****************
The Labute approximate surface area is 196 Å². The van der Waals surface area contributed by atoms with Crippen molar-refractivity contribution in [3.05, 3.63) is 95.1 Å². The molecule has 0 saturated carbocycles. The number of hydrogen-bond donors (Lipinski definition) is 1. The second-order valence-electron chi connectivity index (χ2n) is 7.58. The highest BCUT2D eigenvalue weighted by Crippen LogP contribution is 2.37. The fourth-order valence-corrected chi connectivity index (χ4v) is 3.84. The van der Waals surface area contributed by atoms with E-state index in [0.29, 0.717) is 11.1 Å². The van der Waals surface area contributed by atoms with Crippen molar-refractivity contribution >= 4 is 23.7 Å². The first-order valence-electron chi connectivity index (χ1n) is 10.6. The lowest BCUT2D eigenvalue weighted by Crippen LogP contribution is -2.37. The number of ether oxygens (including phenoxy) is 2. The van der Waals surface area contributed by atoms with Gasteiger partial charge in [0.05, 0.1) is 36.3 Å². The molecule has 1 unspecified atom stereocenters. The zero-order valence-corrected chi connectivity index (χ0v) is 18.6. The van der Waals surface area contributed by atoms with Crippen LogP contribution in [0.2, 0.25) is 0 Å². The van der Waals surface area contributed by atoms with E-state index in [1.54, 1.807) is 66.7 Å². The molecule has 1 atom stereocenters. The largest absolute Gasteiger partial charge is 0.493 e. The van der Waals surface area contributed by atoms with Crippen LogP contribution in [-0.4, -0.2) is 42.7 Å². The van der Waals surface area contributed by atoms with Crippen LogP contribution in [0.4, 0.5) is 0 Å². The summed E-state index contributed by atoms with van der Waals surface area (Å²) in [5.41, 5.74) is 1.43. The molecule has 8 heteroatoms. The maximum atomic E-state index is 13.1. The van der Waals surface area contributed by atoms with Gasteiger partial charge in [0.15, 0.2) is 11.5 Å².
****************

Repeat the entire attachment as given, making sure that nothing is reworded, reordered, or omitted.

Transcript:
The Labute approximate surface area is 196 Å². The van der Waals surface area contributed by atoms with Crippen molar-refractivity contribution in [3.05, 3.63) is 95.1 Å². The molecule has 0 saturated carbocycles. The number of hydrogen-bond donors (Lipinski definition) is 1. The second-order valence-electron chi connectivity index (χ2n) is 7.58. The highest BCUT2D eigenvalue weighted by Crippen LogP contribution is 2.37. The fourth-order valence-corrected chi connectivity index (χ4v) is 3.84. The van der Waals surface area contributed by atoms with E-state index in [0.29, 0.717) is 11.1 Å². The van der Waals surface area contributed by atoms with Crippen molar-refractivity contribution >= 4 is 23.7 Å². The first-order valence-electron chi connectivity index (χ1n) is 10.6. The lowest BCUT2D eigenvalue weighted by Crippen LogP contribution is -2.37. The number of ether oxygens (including phenoxy) is 2. The van der Waals surface area contributed by atoms with Gasteiger partial charge in [0.05, 0.1) is 36.3 Å². The molecule has 1 unspecified atom stereocenters. The zero-order valence-corrected chi connectivity index (χ0v) is 18.6. The van der Waals surface area contributed by atoms with Crippen LogP contribution in [0.2, 0.25) is 0 Å². The van der Waals surface area contributed by atoms with E-state index in [1.54, 1.807) is 66.7 Å². The molecule has 1 atom stereocenters. The largest absolute Gasteiger partial charge is 0.493 e. The van der Waals surface area contributed by atoms with Crippen LogP contribution in [-0.4, -0.2) is 42.7 Å². The van der Waals surface area contributed by atoms with Crippen LogP contribution in [0.4, 0.5) is 0 Å². The summed E-state index contributed by atoms with van der Waals surface area (Å²) in [5.41, 5.74) is 1.43. The molecule has 8 heteroatoms. The maximum atomic E-state index is 13.1. The van der Waals surface area contributed by atoms with Gasteiger partial charge in [0.15, 0.2) is 11.5 Å².